A note from Isaac: Don't look away.

Some concerning data about this moment.
Isaac Saul Mar 10, 2021
I’m Isaac Saul, and you’re reading Tangle: an independent, ad-free, subscriber-supported politics newsletter that summarizes the best arguments from across the political spectrum — then “my take.” You can can reach me anytime by replying to this email. If someone forwarded you this email, they’re asking you to sign up. You can do that by clicking here.

Today’s read: 5 minutes.

Since Joe Biden was elected, many Americans have turned their gaze away from the happenings of government.

Traffic on politics news is down, and people are clicking on political news stories about 30% less often than they were going into January. Ratings on political television shows are down, too, and even the open rates of this newsletter have dropped around 8-10% in recent weeks (I was expecting a post-election slump, but am gratified by our resiliency compared to some other political news outlets).

Why is this happening? I have a few theories.

One, the most obvious, is that Donald Trump drove a huge ratings surge. Whether you hated him or loved him, nobody seemed to be able to look away. His presidency was the greatest show on earth, as they say, and Americans were clicking, watching, and tuning in with bated breath — jumping from one splashy headline to the next.

Two, perhaps a little less obvious, is that people are exhausted. This was reflected in a recent Tangle poll, where “exhaustion” was the most frequent choice by readers about their current state of mind or feelings around U.S. politics. This is understandable. Again: Love or hate former President Trump, or President Biden, the last four years of politics in our country and around the globe were exhausting — the last year especially.

Three, and this is probably the biggest reason in the case of Tangle’s diminishing open rates, is that most of my readers wanted Joe Biden to be president. Recent Tangle polling shows a little more than 50% of my readership identifies as liberal and another 10% identifies as “far-left,” compared to about 20% conservative and 5% “far-right.” So now that Biden is in office, I think there’s a sizable chunk of the Tangle readership who are breathing a collective sigh of relief and, as a result, turning away.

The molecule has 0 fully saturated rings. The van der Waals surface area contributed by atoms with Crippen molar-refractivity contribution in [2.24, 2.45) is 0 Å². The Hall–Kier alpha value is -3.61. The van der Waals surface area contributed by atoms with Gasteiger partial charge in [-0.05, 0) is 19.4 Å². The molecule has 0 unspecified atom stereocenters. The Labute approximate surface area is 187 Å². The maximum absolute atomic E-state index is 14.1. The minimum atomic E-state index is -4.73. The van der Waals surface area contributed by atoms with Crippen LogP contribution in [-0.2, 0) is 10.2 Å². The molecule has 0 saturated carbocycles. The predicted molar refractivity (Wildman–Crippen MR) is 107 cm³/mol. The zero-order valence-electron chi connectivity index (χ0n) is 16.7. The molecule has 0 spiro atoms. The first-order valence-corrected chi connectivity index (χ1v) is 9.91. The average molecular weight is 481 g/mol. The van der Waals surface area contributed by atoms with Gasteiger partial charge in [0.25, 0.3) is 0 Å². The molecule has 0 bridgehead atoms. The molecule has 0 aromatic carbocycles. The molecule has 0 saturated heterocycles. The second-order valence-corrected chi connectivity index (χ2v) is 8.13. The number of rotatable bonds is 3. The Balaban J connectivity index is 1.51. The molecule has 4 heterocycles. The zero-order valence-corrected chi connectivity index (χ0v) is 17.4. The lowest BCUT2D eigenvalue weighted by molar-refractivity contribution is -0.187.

Again, speaking specifically to Tangle, the situation isn’t dire. More than 40% of my readers still open any single email, and before the election, that number was around 50%. That’s a big drop, and it makes sense that during such an explosive political time more people were dialed in on a daily basis. But many of you are still engaged, just engaged a little less on the day-to-day.

And yet… it does worry me. Not just because I write about politics and am growing a political news company, thus desiring the most engaged readership possible. I actually think it’s healthier for the country to have a more balanced news diet, and I think far too many people consume nothing but political news every day.

Instead, what I’m worried about is a populace that stops paying attention to what its elected leaders are doing, especially at a time when our government is doing so much.